Located on San Jose Del Cabo’s main street not far from the city’s central colonial plaza, this place has it all.  There is live nightly entertainment during high season, but the real reason to come is the food.  There’s a terrific Caesar salad made table-side (a dying art), plus the chile rellenos are excellent.  Margaritas are made from scratch---the only way to go.   The cost is moderate which makes this place a great bang for the buck.  Moderate

Don Rodrigo


                           From the street there's just a doorway...but a charming oasis awaits

A friend of mine picked this place to celebrate our mutual friend’s birthday.  It was so good that I returned the following week with another group.  On both occasions two different sets of diners loved this mucho romatico place.   The courtyard setting, under a canopy of trees and colorful bougainvillea with twinkling lights,  just oozes major atmosphere.  Another bonus is the live, soft music.  The menu specializes in fish, and the red snapper, as well as the tequila shrimp were the standouts.  The only negative was the service which was on both occasions a little dis-jointed.  Moderately expensive

Don Sanchez


                                             A definite do-not-miss for a special occasion

Located just across the street from the above Don Rodrigo (and just a few doors down from Tropicana), Don Sanchez was a wonderful surprise.  Although I had heard many good things about it I wasn’t expecting the quality I received.  First, however, let me disclose that this place offers more of an "international" menu.  I had a duck taco that was superb, along with a killer grilled Caesar salad that was one of the most interesting renditions I’ve had (for example, the salad was served with a prosciutto jerky, a tempura anchovy, “garlic chips,” and an out-of-this-world homemade tomato jam).  Another favorite of the table was the tamarind short ribs.  Service was sublime.  Diners can choose between a large alfresco tree-shaded patio, and a more formal indoor dining room.  Moderately expensive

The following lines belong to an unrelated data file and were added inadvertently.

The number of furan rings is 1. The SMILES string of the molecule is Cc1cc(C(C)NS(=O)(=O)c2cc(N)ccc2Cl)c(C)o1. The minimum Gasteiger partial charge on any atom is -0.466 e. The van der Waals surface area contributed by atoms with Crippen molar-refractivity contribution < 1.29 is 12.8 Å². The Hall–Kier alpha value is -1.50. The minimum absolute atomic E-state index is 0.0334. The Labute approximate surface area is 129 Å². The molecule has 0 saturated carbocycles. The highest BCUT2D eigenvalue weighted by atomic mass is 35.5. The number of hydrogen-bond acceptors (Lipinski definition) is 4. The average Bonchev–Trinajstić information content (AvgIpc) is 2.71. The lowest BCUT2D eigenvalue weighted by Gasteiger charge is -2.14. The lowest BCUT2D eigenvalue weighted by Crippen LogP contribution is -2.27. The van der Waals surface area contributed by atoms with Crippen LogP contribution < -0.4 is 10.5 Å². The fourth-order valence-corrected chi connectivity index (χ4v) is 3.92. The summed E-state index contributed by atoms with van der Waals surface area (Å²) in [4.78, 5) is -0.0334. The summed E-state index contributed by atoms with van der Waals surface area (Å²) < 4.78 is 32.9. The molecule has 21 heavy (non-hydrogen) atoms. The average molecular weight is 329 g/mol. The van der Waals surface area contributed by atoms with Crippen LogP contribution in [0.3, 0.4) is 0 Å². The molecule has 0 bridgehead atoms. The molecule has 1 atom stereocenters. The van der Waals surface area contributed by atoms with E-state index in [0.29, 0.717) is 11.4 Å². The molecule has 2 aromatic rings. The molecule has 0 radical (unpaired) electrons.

Harbanero’s


                                         Upscale, authentic Mexican cooking

This restaurant is owned by the same owner as Don Sanchez so it’s no surprise that the quality was so high.  Also like its sister restaurant, service here is very professional.  Unlike Don Sanchez, however, this one specializes in traditional Mexican cooking.  Harbanero’s is located ½ mile from the central square on the outskirts of town.  I dined here twice, both times of which I left with a big smile on my face.   Order the shrimp cooked in garlic and butter…there’s no better rendition in town.  Moderate


Flora Farms


                                    A drop-dead setting in this farm-to-table restaurant